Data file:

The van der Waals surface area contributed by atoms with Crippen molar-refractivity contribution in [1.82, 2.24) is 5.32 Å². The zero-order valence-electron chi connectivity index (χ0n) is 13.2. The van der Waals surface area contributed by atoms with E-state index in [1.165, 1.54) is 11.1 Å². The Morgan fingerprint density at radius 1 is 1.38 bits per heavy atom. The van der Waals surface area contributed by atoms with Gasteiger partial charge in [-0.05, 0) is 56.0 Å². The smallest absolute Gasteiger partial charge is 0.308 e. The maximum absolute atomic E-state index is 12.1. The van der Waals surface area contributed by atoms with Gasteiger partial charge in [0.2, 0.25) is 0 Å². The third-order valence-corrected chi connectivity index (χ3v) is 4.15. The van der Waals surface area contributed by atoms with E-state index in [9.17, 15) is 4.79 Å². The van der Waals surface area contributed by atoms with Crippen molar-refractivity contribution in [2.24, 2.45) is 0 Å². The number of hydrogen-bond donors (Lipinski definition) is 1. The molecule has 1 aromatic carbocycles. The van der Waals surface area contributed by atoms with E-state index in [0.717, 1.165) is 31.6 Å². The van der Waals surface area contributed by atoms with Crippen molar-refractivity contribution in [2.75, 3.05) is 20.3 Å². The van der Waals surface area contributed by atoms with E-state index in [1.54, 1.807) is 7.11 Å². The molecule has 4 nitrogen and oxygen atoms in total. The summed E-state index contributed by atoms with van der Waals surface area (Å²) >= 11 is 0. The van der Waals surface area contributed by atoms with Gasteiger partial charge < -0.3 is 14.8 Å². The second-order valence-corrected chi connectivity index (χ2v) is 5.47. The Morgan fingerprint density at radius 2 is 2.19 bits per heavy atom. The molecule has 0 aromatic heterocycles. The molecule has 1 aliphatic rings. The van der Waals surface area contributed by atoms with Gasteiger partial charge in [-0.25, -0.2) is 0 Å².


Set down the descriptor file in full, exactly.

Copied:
The van der Waals surface area contributed by atoms with Crippen molar-refractivity contribution in [1.82, 2.24) is 5.32 Å². The zero-order valence-electron chi connectivity index (χ0n) is 13.2. The van der Waals surface area contributed by atoms with E-state index in [1.165, 1.54) is 11.1 Å². The Morgan fingerprint density at radius 1 is 1.38 bits per heavy atom. The van der Waals surface area contributed by atoms with Gasteiger partial charge in [-0.05, 0) is 56.0 Å². The smallest absolute Gasteiger partial charge is 0.308 e. The maximum absolute atomic E-state index is 12.1. The van der Waals surface area contributed by atoms with Gasteiger partial charge in [0.2, 0.25) is 0 Å². The third-order valence-corrected chi connectivity index (χ3v) is 4.15. The van der Waals surface area contributed by atoms with E-state index in [9.17, 15) is 4.79 Å². The van der Waals surface area contributed by atoms with Crippen molar-refractivity contribution in [2.24, 2.45) is 0 Å². The number of hydrogen-bond donors (Lipinski definition) is 1. The molecule has 1 aromatic carbocycles. The van der Waals surface area contributed by atoms with E-state index in [0.717, 1.165) is 31.6 Å². The van der Waals surface area contributed by atoms with Crippen molar-refractivity contribution in [2.75, 3.05) is 20.3 Å². The van der Waals surface area contributed by atoms with E-state index in [1.54, 1.807) is 7.11 Å². The molecule has 4 nitrogen and oxygen atoms in total. The summed E-state index contributed by atoms with van der Waals surface area (Å²) >= 11 is 0. The van der Waals surface area contributed by atoms with Gasteiger partial charge < -0.3 is 14.8 Å². The second-order valence-corrected chi connectivity index (χ2v) is 5.47. The Morgan fingerprint density at radius 2 is 2.19 bits per heavy atom. The molecule has 0 aromatic heterocycles. The molecule has 1 aliphatic rings. The van der Waals surface area contributed by atoms with Gasteiger partial charge in [-0.25, -0.2) is 0 Å².